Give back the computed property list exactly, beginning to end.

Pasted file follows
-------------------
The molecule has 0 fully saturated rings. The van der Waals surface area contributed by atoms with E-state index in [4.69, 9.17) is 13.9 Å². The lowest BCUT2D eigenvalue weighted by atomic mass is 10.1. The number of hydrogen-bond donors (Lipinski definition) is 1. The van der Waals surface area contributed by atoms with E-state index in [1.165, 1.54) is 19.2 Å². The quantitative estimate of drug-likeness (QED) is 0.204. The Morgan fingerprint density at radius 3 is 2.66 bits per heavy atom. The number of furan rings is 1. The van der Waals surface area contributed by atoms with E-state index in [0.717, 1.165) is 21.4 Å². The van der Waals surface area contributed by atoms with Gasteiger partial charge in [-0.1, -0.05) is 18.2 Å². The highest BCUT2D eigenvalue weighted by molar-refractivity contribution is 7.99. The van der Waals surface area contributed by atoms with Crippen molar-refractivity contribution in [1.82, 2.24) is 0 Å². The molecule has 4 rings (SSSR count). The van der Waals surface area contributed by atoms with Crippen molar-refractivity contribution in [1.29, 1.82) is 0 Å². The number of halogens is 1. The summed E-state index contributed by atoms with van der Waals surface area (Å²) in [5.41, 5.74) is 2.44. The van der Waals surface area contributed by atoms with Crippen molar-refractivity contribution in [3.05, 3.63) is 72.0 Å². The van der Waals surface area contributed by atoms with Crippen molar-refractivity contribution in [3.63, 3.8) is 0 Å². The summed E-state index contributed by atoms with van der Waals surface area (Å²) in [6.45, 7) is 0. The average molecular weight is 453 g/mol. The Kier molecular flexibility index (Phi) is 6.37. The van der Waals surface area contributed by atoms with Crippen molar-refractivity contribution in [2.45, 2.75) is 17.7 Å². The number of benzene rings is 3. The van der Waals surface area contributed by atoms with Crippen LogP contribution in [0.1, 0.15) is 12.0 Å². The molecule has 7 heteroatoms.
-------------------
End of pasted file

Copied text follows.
The molecule has 0 fully saturated rings. The van der Waals surface area contributed by atoms with E-state index in [4.69, 9.17) is 13.9 Å². The lowest BCUT2D eigenvalue weighted by atomic mass is 10.1. The number of hydrogen-bond donors (Lipinski definition) is 1. The van der Waals surface area contributed by atoms with E-state index in [1.165, 1.54) is 19.2 Å². The quantitative estimate of drug-likeness (QED) is 0.204. The Morgan fingerprint density at radius 3 is 2.66 bits per heavy atom. The number of furan rings is 1. The van der Waals surface area contributed by atoms with E-state index in [0.717, 1.165) is 21.4 Å². The van der Waals surface area contributed by atoms with Gasteiger partial charge in [-0.1, -0.05) is 18.2 Å². The highest BCUT2D eigenvalue weighted by molar-refractivity contribution is 7.99. The van der Waals surface area contributed by atoms with Crippen molar-refractivity contribution in [1.82, 2.24) is 0 Å². The molecule has 4 rings (SSSR count). The van der Waals surface area contributed by atoms with Crippen molar-refractivity contribution in [1.29, 1.82) is 0 Å². The number of halogens is 1. The summed E-state index contributed by atoms with van der Waals surface area (Å²) in [5.41, 5.74) is 2.44. The van der Waals surface area contributed by atoms with Crippen molar-refractivity contribution in [3.05, 3.63) is 72.0 Å². The van der Waals surface area contributed by atoms with Crippen molar-refractivity contribution in [3.63, 3.8) is 0 Å². The summed E-state index contributed by atoms with van der Waals surface area (Å²) in [6.45, 7) is 0. The average molecular weight is 453 g/mol. The Kier molecular flexibility index (Phi) is 6.37. The van der Waals surface area contributed by atoms with Crippen molar-refractivity contribution in [2.45, 2.75) is 17.7 Å². The number of benzene rings is 3. The van der Waals surface area contributed by atoms with Crippen LogP contribution in [0.1, 0.15) is 12.0 Å². The molecule has 7 heteroatoms.